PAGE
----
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This Wacom drawing tablet feels like putting pen to paper

If you're a digital artist or graphic designer, you need to try the Wacom Intuos Pro.
Written by Allison Murray, Staff Writer
Overhead image of person's hand holding a pen and writing on a black Wacom drawing tablet
Allison Murray/ZDNET

ZDNET's key takeaways

  • The Wacom Intuos Pro comes in three sizes and normally retails for $380 (for the medium size).
  • This drawing tablet has 8,192 levels of pressure sensitivity and allows you to customize your favorite and most-used shortcuts. 
  • However, you need an external screen to use this tablet, and the stylus nibs must be replaced often. 

The Wacom Intuos Pro drawing tablet is made for creatives, and it feels like pen to paper when you're drawing or sketching on it. If you're looking to detail finer strokes or have a super responsive drawing tablet, this is the one. 

Full disclosure: I am not an artist. However, I am a tech reporter who's tested various tablets and knows the ins and outs of what makes a good tablet. And the Wacom Intuos Pro is a good tablet. 

Also: The best drawing tablets

This drawing tablet is built for professionals: Artists who create digital art, graphic designers, photographers looking to make precise edits in Photoshop, etc. For serious digital artists, this tablet would be a valuable tool to help make detailed sketches, edits, or drawings. But for me? The Wacom Intuos Pro was simply fun.

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Having never used a screenless tablet, the setup for the Wacom Intuos Pro was much different than simply turning on an iPad or a Samsung Galaxy Tab S8. The tablet comes in three sizes (small, medium, and large), as well as the battery-free Pro Pen 2 with extra nibs and a USB-A to USB-C cord to connect directly to a device, or you can pair the tablet via Bluetooth.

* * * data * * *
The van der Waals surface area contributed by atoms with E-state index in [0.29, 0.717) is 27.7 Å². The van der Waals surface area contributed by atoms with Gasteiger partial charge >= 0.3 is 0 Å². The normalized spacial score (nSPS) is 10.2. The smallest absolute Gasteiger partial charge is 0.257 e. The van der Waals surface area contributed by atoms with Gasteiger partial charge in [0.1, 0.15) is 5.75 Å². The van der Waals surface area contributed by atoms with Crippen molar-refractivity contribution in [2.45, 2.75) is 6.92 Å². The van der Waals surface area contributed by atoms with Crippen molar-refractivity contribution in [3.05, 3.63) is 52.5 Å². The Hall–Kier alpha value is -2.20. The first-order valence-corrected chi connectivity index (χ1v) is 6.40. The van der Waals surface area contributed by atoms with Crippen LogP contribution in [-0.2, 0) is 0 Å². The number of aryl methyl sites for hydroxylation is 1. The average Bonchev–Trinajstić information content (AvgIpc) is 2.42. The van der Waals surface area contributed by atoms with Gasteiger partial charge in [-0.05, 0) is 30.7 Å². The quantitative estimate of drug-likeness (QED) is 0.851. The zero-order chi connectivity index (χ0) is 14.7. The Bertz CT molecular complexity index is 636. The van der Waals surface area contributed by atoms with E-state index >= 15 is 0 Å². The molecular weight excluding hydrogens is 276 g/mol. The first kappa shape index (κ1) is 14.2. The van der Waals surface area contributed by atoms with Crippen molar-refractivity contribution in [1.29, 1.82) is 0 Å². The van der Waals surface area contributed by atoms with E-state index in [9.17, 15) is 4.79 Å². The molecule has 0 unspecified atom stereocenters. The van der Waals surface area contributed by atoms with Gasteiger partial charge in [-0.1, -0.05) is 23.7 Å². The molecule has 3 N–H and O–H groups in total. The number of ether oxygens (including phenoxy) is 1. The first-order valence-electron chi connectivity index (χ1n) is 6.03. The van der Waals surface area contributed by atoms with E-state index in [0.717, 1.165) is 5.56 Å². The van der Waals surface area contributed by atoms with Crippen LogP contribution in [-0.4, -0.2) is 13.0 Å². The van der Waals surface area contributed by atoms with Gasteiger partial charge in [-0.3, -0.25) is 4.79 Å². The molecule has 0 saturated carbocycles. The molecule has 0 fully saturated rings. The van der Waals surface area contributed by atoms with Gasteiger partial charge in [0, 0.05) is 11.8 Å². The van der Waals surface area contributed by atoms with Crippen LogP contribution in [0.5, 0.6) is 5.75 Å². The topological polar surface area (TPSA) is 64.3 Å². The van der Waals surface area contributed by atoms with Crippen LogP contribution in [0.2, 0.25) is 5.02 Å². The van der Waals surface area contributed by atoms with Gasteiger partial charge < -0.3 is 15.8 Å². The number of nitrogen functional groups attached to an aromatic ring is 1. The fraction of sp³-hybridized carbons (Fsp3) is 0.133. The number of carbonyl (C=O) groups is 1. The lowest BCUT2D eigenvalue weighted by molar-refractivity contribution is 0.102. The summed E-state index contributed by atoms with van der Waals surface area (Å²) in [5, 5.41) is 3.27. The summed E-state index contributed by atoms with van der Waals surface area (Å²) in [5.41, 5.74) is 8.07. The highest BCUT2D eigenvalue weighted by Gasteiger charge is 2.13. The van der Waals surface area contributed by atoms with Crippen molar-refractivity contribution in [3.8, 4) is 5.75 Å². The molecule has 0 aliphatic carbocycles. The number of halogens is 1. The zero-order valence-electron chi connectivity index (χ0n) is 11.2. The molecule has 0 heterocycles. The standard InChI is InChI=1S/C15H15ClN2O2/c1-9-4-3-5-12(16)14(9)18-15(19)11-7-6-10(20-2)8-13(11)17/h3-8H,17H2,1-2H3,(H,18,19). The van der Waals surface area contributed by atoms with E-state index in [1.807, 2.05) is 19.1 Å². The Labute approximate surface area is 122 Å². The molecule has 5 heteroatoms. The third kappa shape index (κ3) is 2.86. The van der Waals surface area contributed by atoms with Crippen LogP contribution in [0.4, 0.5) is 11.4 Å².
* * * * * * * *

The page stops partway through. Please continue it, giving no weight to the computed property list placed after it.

I tried both methods: The Bluetooth pairing took some time to figure out how exactly to do it, but Wacom has helpful videos on its site. As for using the cord to plug directly into a device, I had to dig out my 2016 MacBook Air (remember when Apple used to have USB-A ports?) and plug it in. I preferred this method overall since it was easier. 

Once connected to a device, it took a lot of playing around to figure out how to work this drawing tablet. You can customize everything, including what the Pro Pen 2's buttons do, what the ExpressKeys on the tablet's side do, and touch gestures with your fingers, so there's a lot to learn. It took me a long time to figure out how to get it to work correctly with my setup. 

You also have to have a drawing program compatible with Wacom (as a non-artist, I had to download one, making the process longer and more difficult). There is a steep learning curve when controlling what's on your screen using a tablet that doesn't have a screen. Thankfully, the pen is super accurate, and it can be used as a mouse or a drawing utensil. 

Digital drawing at its finest

After the setup is complete, everything from there is easy. Drawing in a program (I used the Sketchbook Illustration app) is a seamless experience, like a pen to paper. The pressure points on the pen are super sensitive so that you can go light and thin or dark and thick with your strokes. You can use the tablet to zoom in and out of your artwork, making fine-tuning details a breeze. 

I even had my friend, who has been painting as a hobby for years, come over and try out the tablet. Her words were, "I didn't know digital painting could be like this! You can get so precise with the details and shading!" 

Her art showcases this detailed shading one can get using the Pro Pen 2 and the tablet in tandem.

Wacom Intuos Pro connected to a Macbook Air with a drawing of a blue cup on its screen
Allison Murray/ZDNET

My art -- albeit simple -- showcases that anyone can use this drawing tablet to make a reasonably decent work of art. 

Wacom Intuos Pro connected to a Macbook Air with a drawing of a mountain landscape on its screen
Allison Murray/ZDNET

ZDNET's buying advice

All in all, this is a fantastic drawing tablet–for professionals. With virtually no lag and 8,192 levels of pressure sensitivity, the Wacom Intuos Pro is built with digital artists in mind to help you create works of art more easily. I'd recommend this tablet to any graphic designer, sketch artist, or photographer. But, if you're like me (no art experience whatsoever), I'd say leave this one to the pros. 

In addition, since apps are usually more powerful on a laptop or computer, compatibility across programs like Adobe and Corel Painter is far superior to their tablet OS versions, making the Wacom Intuos Pro an excellent option for those who prefer desktop programs.

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